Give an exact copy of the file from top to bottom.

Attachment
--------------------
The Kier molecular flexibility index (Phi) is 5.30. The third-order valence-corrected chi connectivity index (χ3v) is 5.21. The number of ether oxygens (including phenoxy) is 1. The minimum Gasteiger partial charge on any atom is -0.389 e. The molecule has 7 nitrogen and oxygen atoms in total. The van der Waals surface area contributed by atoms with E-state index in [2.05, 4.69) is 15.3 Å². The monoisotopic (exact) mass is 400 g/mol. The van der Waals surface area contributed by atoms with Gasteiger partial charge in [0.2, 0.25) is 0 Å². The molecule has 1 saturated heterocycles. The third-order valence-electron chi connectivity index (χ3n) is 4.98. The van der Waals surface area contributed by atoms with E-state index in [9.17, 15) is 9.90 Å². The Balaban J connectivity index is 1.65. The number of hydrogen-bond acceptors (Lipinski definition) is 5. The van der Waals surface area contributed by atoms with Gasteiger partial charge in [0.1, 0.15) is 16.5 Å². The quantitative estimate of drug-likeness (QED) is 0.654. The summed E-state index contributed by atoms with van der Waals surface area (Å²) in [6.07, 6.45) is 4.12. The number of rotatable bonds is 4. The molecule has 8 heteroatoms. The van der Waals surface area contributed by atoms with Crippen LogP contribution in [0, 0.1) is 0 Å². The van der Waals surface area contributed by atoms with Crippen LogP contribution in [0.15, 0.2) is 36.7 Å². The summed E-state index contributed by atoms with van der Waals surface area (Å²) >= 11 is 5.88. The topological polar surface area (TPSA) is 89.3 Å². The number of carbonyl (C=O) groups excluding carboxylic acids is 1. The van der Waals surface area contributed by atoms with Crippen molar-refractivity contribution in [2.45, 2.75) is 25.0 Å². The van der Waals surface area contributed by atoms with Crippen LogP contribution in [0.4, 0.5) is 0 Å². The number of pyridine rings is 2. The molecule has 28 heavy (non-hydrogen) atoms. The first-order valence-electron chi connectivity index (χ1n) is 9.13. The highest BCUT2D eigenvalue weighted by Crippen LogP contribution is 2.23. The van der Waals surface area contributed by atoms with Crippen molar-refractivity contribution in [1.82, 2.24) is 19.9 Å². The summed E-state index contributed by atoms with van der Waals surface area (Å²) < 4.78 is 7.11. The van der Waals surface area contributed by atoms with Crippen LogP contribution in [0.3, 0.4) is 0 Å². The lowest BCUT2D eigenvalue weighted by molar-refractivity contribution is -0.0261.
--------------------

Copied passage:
The Kier molecular flexibility index (Phi) is 5.30. The third-order valence-corrected chi connectivity index (χ3v) is 5.21. The number of ether oxygens (including phenoxy) is 1. The minimum Gasteiger partial charge on any atom is -0.389 e. The molecule has 7 nitrogen and oxygen atoms in total. The van der Waals surface area contributed by atoms with E-state index in [2.05, 4.69) is 15.3 Å². The monoisotopic (exact) mass is 400 g/mol. The van der Waals surface area contributed by atoms with Gasteiger partial charge in [0.2, 0.25) is 0 Å². The molecule has 1 saturated heterocycles. The third-order valence-electron chi connectivity index (χ3n) is 4.98. The van der Waals surface area contributed by atoms with E-state index in [9.17, 15) is 9.90 Å². The Balaban J connectivity index is 1.65. The number of hydrogen-bond acceptors (Lipinski definition) is 5. The van der Waals surface area contributed by atoms with Gasteiger partial charge in [0.1, 0.15) is 16.5 Å². The quantitative estimate of drug-likeness (QED) is 0.654. The summed E-state index contributed by atoms with van der Waals surface area (Å²) in [6.07, 6.45) is 4.12. The number of rotatable bonds is 4. The molecule has 8 heteroatoms. The van der Waals surface area contributed by atoms with Crippen LogP contribution in [0, 0.1) is 0 Å². The van der Waals surface area contributed by atoms with Crippen LogP contribution in [0.15, 0.2) is 36.7 Å². The summed E-state index contributed by atoms with van der Waals surface area (Å²) >= 11 is 5.88. The topological polar surface area (TPSA) is 89.3 Å². The number of carbonyl (C=O) groups excluding carboxylic acids is 1. The van der Waals surface area contributed by atoms with Crippen molar-refractivity contribution in [2.45, 2.75) is 25.0 Å². The van der Waals surface area contributed by atoms with Crippen LogP contribution in [0.4, 0.5) is 0 Å². The number of pyridine rings is 2. The molecule has 28 heavy (non-hydrogen) atoms. The first-order valence-electron chi connectivity index (χ1n) is 9.13. The highest BCUT2D eigenvalue weighted by Crippen LogP contribution is 2.23. The van der Waals surface area contributed by atoms with Crippen molar-refractivity contribution in [1.82, 2.24) is 19.9 Å². The summed E-state index contributed by atoms with van der Waals surface area (Å²) < 4.78 is 7.11. The van der Waals surface area contributed by atoms with Crippen LogP contribution in [0.3, 0.4) is 0 Å². The lowest BCUT2D eigenvalue weighted by molar-refractivity contribution is -0.0261.